If you paid more than what you should during your quarter declarations (meaning that the real rate was below 20%), then you will be entitled to get a refund. But if you paid less than you should (the actual rate had to be higher than 20%), then you must bonify the difference.

Furthermore, through this declaration you will also adjust all the payments on account that you have been registering throughout the year. Don’t worry: in a second we will explore which are those.


Which are the expenses you can deduct?


This is, for sure, one of the sections that should interest you the most. Because you can deduct a great number of expenses from your tax returns. This means that any amount you are able to deduce corresponds to an amount you will save taxes on.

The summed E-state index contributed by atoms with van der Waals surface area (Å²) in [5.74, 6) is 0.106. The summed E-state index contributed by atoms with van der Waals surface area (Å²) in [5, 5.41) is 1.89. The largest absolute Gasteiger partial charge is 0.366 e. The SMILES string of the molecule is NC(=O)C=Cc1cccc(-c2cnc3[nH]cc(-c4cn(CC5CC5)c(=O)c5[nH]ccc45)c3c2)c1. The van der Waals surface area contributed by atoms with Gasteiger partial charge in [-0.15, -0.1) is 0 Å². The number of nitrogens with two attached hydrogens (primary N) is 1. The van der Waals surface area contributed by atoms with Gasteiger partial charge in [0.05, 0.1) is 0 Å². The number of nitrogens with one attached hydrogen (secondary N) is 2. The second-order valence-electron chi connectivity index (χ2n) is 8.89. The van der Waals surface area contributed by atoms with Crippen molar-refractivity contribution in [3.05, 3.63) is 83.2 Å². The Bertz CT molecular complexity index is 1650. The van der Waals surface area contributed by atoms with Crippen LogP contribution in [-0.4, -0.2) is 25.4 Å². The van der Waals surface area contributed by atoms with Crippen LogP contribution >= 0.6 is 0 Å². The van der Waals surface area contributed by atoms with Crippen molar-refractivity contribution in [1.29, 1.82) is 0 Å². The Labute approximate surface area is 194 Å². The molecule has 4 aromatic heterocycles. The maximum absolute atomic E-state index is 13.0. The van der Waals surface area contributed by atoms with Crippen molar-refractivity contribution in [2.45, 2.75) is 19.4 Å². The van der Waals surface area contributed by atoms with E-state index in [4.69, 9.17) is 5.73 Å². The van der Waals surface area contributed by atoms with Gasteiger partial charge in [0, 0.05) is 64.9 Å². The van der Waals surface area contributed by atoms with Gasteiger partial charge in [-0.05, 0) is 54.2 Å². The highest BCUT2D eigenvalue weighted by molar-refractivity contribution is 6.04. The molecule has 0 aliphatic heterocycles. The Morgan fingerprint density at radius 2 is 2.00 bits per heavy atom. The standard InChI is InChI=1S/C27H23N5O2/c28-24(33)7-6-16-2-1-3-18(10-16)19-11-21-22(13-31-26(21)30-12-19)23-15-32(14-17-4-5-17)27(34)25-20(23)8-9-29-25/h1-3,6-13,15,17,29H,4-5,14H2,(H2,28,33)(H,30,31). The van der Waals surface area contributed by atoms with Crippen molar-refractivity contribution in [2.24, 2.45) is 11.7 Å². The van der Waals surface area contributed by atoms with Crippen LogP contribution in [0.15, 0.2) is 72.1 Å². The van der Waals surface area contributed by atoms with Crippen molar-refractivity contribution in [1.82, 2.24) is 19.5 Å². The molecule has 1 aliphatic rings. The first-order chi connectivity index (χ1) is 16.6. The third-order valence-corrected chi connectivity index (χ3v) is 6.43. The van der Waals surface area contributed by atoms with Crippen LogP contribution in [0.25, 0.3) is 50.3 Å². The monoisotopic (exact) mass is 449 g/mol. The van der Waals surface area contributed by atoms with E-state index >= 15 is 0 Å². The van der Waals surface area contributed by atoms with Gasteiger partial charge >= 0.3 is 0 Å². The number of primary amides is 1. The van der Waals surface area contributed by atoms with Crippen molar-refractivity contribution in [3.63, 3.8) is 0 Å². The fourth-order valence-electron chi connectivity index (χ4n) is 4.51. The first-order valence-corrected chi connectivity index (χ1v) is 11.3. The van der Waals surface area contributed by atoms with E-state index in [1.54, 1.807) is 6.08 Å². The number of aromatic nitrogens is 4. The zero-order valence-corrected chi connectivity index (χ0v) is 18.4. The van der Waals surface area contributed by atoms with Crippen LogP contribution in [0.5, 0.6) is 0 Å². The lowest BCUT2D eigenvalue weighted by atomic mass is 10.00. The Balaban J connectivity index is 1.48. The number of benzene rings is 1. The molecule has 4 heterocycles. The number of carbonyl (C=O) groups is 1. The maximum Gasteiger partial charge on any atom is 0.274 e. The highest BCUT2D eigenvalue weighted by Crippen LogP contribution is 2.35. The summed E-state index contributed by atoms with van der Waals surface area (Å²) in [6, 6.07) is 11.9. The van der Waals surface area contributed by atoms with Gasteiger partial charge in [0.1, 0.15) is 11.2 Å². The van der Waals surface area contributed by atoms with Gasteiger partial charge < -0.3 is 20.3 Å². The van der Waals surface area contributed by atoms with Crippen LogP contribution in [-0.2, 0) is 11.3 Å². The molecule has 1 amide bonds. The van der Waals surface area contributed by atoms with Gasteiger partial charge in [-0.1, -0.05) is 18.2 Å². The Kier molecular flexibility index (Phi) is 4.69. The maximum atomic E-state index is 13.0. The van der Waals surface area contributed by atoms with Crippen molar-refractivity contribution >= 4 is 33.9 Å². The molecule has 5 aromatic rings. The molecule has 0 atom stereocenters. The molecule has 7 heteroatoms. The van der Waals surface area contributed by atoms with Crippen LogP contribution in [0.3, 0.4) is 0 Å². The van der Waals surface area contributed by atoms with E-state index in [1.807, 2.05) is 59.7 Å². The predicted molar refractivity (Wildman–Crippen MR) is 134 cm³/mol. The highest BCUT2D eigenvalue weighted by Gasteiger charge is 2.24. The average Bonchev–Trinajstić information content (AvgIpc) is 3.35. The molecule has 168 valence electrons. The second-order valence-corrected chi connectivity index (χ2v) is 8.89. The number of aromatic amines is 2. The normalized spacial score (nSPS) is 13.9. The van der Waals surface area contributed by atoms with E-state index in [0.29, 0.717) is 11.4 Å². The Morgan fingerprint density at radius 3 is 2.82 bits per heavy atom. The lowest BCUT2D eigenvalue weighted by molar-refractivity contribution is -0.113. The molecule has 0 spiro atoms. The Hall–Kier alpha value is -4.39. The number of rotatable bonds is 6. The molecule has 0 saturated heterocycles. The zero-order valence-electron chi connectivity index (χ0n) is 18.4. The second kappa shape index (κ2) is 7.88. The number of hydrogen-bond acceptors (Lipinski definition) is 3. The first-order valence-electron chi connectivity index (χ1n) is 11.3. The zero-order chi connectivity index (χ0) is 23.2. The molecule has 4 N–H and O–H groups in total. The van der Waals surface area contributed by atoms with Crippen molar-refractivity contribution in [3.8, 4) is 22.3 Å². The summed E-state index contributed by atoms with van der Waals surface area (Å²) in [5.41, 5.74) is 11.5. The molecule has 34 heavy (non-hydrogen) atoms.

Nevertheless, there are two important caveats to be made here. 

First of all, the general rule is clear. Any expense that you can deduct must be entirely related to your economic activity as a freelance. This means that you cannot eliminate from your income tax payments an amount of money that cannot be used to generate extra incomes through your day to day operations. The crucial part here would be to properly justify them.

Secondly, each case here is particular and must be studied carefully and independently. We will now provide a set of general cases that you can benefit from. Nevertheless, it is always required to analyze the specific case and see if 1. the general rule applies and 2. if there are any extra allowance or bonification you can benefit from.

We will start talking about two cases in which you can deduct part of the expense, and then jump into those costs that you can fully deduct.


Supply costs